Staff Reporter

Folks sipping cocktails at the ultra-hip Fenix restaurant at the Argyle Hotel Sunset Boulevard or at the trendy Sky Bar at the Mondrian Hotel are no longer limited to actors, models, aspiring actors, aspiring models and other assorted hangers-on.

These days, they might include a thief or two.

But instead of looking for a wallet or purse, these thieves are spying for cocktail waitresses, bartenders or headwaiters.

With a spate of trendy L.A.-area hotels either opening for the first time or reopening after major renovations and more to come over the next year competition has become fierce to attract top-notch employees, especially the ones who deal directly with customers.

General managers are increasingly resorting to a time-proven recruitment technique: poaching from the competition. The typical method involves discreet visits to competitors' restaurants and bars. They observe the employees and then subtly approach the most impressive ones.

"If I'm at a restaurant eating dinner, and I really like the waitperson, I have a little card that says, 'I think you're great,' and it has our human resources number on it," said Bob Gregson, director of sales for the Wyndham Bel Age Hotel in West Hollywood. "It's an 'I think you're great, I'd like you to work for us' kind of card."

Armella Stepan, general manager of Santa Monica's Shutters on the Beach, said that given the small number of people looking for work, trolling for prospective employees has become a necessity.

"Everyone is looking for talent everywhere they can," said Stepan, who herself recently took a job at Shutters after serving as general manager of the Standard Hotel in West Hollywood. "You have to go out and see what is out there. If we're dining at a restaurant that's a competitor to ours, and if we see a server that's exceptional, we will say that we're looking (for new employees) at Shutters on the Beach."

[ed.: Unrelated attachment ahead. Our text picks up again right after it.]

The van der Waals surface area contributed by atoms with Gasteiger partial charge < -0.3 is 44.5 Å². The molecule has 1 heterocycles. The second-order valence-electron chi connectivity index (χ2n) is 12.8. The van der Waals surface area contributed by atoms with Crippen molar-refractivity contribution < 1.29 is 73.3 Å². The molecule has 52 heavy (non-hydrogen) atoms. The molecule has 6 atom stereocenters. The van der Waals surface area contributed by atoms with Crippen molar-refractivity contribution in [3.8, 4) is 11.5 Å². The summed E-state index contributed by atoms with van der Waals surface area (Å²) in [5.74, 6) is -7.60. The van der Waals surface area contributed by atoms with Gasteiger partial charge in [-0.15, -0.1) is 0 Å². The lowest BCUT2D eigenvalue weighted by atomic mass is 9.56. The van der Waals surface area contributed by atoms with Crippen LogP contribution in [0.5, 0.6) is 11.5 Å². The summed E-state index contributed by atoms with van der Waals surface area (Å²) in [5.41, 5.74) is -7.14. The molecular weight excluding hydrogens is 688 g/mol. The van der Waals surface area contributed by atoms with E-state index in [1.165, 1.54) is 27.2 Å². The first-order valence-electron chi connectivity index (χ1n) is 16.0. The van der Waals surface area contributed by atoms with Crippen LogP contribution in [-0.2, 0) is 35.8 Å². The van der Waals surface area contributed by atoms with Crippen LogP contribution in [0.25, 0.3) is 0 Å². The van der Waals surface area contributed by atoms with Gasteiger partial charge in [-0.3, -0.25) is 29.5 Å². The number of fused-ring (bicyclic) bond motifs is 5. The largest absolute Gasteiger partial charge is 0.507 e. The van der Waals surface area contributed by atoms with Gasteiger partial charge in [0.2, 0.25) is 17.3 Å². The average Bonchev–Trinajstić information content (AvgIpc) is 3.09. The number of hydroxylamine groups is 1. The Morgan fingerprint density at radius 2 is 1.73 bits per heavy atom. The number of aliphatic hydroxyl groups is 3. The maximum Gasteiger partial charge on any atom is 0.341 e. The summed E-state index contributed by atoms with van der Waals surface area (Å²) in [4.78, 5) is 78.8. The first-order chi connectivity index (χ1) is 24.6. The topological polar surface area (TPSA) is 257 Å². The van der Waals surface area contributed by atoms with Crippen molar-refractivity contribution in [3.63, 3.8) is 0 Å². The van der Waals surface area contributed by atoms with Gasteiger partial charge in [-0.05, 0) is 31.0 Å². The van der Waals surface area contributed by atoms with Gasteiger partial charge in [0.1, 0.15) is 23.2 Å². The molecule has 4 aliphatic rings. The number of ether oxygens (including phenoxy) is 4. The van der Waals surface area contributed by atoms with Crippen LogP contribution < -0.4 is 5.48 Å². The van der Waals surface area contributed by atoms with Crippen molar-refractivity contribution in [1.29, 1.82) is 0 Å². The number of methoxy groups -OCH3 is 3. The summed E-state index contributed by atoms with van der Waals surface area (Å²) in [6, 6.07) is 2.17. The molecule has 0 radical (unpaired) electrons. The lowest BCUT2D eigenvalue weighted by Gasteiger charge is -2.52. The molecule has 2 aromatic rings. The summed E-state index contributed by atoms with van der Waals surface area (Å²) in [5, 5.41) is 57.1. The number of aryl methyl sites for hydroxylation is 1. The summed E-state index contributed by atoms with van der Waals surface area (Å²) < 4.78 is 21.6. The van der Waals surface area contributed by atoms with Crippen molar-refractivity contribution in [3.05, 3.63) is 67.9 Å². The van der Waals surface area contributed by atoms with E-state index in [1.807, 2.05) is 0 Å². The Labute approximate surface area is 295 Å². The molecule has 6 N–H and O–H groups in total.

Dina Defterios, a publicist with the Exline Agency, which specializes in the hospitality industry, said she recently went recruiting with Lesley A. Carey, general manager of the Argyle, at the Mondrian. Carey "saw somebody there she really, really liked. She said, 'I need a new night manager, do you know anyone?' He automatically knew where we were going with that, and he said, 'I am really comfortable with where I'm at now.' "

Said Carey: "I go out once a month to all my different restaurants in the area and the different hotels just to experience the service. And if I find someone really good, I'll just say, 'I'm from the Argyle.' It's not like I go and hand business cards to everybody."

Poaching, of course, is not exclusive to the hospitality industry. Accounting firms lure away one another's employees, as do law firms and companies in nearly every industry. But unlike recruiters for law or accounting firms, hotel managers can visit their competitors' restaurants and bars under the guise of being an ordinary customer. It gives them the opportunity to observe prospective hires without those workers knowing they're being watched.